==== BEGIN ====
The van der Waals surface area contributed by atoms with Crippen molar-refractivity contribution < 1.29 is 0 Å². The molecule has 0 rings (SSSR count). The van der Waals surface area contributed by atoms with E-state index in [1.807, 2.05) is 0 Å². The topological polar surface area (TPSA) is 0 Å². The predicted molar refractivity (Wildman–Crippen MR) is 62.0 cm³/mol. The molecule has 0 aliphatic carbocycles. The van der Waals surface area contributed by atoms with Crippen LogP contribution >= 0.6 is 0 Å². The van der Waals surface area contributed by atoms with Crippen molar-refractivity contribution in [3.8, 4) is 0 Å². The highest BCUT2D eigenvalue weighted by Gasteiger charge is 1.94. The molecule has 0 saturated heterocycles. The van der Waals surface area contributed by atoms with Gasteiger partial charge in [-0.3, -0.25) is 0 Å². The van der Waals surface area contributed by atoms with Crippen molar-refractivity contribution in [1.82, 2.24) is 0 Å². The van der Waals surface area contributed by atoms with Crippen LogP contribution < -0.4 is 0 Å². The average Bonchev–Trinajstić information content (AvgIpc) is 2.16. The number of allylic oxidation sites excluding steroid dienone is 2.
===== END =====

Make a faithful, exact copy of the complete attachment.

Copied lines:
The van der Waals surface area contributed by atoms with Crippen molar-refractivity contribution < 1.29 is 0 Å². The molecule has 0 rings (SSSR count). The van der Waals surface area contributed by atoms with E-state index in [1.807, 2.05) is 0 Å². The topological polar surface area (TPSA) is 0 Å². The predicted molar refractivity (Wildman–Crippen MR) is 62.0 cm³/mol. The molecule has 0 aliphatic carbocycles. The van der Waals surface area contributed by atoms with Crippen LogP contribution >= 0.6 is 0 Å². The van der Waals surface area contributed by atoms with Crippen molar-refractivity contribution in [3.8, 4) is 0 Å². The highest BCUT2D eigenvalue weighted by Gasteiger charge is 1.94. The molecule has 0 saturated heterocycles. The van der Waals surface area contributed by atoms with Gasteiger partial charge in [-0.3, -0.25) is 0 Å². The van der Waals surface area contributed by atoms with Crippen molar-refractivity contribution in [1.82, 2.24) is 0 Å². The van der Waals surface area contributed by atoms with Crippen LogP contribution < -0.4 is 0 Å². The average Bonchev–Trinajstić information content (AvgIpc) is 2.16. The number of allylic oxidation sites excluding steroid dienone is 2.